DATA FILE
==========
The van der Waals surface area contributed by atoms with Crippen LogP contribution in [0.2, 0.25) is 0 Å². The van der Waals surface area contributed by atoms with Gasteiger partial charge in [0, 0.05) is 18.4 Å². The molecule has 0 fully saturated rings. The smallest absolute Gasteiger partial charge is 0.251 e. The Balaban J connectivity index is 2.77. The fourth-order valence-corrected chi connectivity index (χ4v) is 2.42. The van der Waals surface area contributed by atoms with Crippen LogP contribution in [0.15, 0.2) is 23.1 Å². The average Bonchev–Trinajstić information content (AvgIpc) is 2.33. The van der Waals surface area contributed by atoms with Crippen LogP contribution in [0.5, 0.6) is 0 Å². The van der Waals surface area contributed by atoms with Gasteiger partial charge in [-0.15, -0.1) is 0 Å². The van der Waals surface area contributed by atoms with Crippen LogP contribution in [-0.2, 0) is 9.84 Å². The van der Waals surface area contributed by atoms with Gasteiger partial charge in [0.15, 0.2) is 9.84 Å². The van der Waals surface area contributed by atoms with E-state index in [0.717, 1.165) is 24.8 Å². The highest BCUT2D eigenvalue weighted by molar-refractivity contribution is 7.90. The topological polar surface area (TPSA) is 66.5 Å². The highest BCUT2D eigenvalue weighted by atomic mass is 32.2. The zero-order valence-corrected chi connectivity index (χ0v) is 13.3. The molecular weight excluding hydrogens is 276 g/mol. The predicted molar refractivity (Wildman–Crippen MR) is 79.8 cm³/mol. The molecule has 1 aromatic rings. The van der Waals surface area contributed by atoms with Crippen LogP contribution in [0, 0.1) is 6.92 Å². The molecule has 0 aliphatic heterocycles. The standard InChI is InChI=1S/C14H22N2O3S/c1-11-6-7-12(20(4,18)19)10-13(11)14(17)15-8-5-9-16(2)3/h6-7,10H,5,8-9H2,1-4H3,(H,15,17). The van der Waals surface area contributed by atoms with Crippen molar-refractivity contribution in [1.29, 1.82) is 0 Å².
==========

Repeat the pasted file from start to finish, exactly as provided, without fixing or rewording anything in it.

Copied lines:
The van der Waals surface area contributed by atoms with Crippen LogP contribution in [0.2, 0.25) is 0 Å². The van der Waals surface area contributed by atoms with Gasteiger partial charge in [0, 0.05) is 18.4 Å². The molecule has 0 fully saturated rings. The smallest absolute Gasteiger partial charge is 0.251 e. The Balaban J connectivity index is 2.77. The fourth-order valence-corrected chi connectivity index (χ4v) is 2.42. The van der Waals surface area contributed by atoms with Crippen LogP contribution in [0.15, 0.2) is 23.1 Å². The average Bonchev–Trinajstić information content (AvgIpc) is 2.33. The van der Waals surface area contributed by atoms with Crippen LogP contribution in [0.5, 0.6) is 0 Å². The van der Waals surface area contributed by atoms with Gasteiger partial charge in [-0.15, -0.1) is 0 Å². The van der Waals surface area contributed by atoms with Crippen LogP contribution in [-0.2, 0) is 9.84 Å². The van der Waals surface area contributed by atoms with Gasteiger partial charge in [0.15, 0.2) is 9.84 Å². The van der Waals surface area contributed by atoms with E-state index in [0.717, 1.165) is 24.8 Å². The highest BCUT2D eigenvalue weighted by molar-refractivity contribution is 7.90. The topological polar surface area (TPSA) is 66.5 Å². The highest BCUT2D eigenvalue weighted by atomic mass is 32.2. The zero-order valence-corrected chi connectivity index (χ0v) is 13.3. The molecular weight excluding hydrogens is 276 g/mol. The predicted molar refractivity (Wildman–Crippen MR) is 79.8 cm³/mol. The molecule has 1 aromatic rings. The van der Waals surface area contributed by atoms with Crippen LogP contribution in [0, 0.1) is 6.92 Å². The molecule has 0 aliphatic heterocycles. The standard InChI is InChI=1S/C14H22N2O3S/c1-11-6-7-12(20(4,18)19)10-13(11)14(17)15-8-5-9-16(2)3/h6-7,10H,5,8-9H2,1-4H3,(H,15,17). The van der Waals surface area contributed by atoms with Crippen molar-refractivity contribution in [1.29, 1.82) is 0 Å².